Review: ‘Wish Upon’ delivers its share of cheap thrills
Schlocky teen horror tale doesn’t aim high and manages to stick its landing
A mysterious ancient box shows up that promises to grant its user seven wishes. Why, what could possibly go wrong?
“Wish Upon” doesn’t add anything fresh to the “be careful what you wish for” genre, but it has its share of schlocky fun along the way. Directed with the sleek precision of a pop song by cinematographer turned director John R. Leonetti (“Annabelle”), “Wish Upon” delivers a junk food sugar rush that you know is bad for you, but you keep eating anyway.
Joey King (Ramona from “Ramona and Beezus,” mostly grown up) plays Clare, a high-schooler picked on by the mean girls, whose casual vandalism and threats of vehicular manslaughter are sloughed off as teens being teens.
When Clare’s dumpster-diving father Jonathan (Ryan Phillippe, looking like a gas station version of himself) scores a wicked wish box, he gives it to his daughter not knowing its powers, and she uses her wishes to improve her social standing while lessening that of her catty rivals.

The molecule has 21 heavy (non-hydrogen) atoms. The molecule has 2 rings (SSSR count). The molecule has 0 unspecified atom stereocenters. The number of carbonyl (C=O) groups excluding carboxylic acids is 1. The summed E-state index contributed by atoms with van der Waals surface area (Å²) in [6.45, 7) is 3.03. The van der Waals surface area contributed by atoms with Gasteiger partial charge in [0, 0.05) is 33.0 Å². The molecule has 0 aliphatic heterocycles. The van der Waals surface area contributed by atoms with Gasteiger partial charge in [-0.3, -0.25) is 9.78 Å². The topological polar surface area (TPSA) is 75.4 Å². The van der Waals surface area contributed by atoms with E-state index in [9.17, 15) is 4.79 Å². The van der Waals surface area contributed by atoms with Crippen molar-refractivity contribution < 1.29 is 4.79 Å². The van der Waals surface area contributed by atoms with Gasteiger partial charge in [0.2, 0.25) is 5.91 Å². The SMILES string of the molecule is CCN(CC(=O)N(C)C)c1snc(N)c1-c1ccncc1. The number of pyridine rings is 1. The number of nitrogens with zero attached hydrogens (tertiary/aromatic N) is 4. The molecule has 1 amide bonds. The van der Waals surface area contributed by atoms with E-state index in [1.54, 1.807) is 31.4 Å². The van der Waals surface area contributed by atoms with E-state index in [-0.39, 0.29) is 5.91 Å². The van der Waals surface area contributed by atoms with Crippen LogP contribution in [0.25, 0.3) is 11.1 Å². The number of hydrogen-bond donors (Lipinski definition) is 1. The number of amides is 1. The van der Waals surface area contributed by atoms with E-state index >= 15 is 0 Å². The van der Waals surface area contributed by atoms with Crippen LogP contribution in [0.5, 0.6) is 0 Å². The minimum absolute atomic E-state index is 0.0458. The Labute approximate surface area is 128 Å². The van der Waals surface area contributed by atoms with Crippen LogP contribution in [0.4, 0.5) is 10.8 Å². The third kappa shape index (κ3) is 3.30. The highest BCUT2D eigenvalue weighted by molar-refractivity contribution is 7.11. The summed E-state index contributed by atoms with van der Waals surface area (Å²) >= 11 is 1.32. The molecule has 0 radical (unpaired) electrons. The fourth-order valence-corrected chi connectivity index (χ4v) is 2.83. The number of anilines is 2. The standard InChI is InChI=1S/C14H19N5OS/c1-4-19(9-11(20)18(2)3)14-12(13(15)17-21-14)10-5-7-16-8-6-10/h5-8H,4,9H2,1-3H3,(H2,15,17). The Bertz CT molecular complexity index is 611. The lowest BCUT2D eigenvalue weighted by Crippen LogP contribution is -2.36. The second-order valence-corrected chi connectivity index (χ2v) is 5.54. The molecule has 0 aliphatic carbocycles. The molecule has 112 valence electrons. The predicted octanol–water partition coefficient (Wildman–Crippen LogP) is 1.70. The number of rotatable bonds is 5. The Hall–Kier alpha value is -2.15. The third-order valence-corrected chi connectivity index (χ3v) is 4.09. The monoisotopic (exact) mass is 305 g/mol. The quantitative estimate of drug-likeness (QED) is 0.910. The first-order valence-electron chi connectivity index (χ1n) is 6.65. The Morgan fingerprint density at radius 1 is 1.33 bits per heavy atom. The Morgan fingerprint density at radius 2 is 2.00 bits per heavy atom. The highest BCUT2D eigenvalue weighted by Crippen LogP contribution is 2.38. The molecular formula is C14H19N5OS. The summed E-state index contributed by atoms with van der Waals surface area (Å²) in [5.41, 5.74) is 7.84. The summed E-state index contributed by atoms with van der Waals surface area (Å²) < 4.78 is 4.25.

Except Clare doesn’t really know the powers of the box either, and doesn’t connect the dots when every time a wish of hers is granted, someone or something close to her dies. (Ever so democratically, the box doesn’t limit itself to just going after humans.)
Barbara Marshall’s script isn’t sure what to do with the moral implications of Clare’s wishes or the tit-for-tat trade-offs of the box, and Leonetti doesn’t really care. He’s more interested in fast forwarding to the next kill (they’re teased out kinetically, “Final Destination”-style), like he’s in a race with himself to wrap everything up by the 90-minute mark.
“Wish Upon” is often sloppy, but it sticks its ending, which is important. For cheap horror thrills, you can wish for better, but you can do much worse.
Rated PG-13 for violent and disturbing images, thematic elements and language
Running time: 90 minutes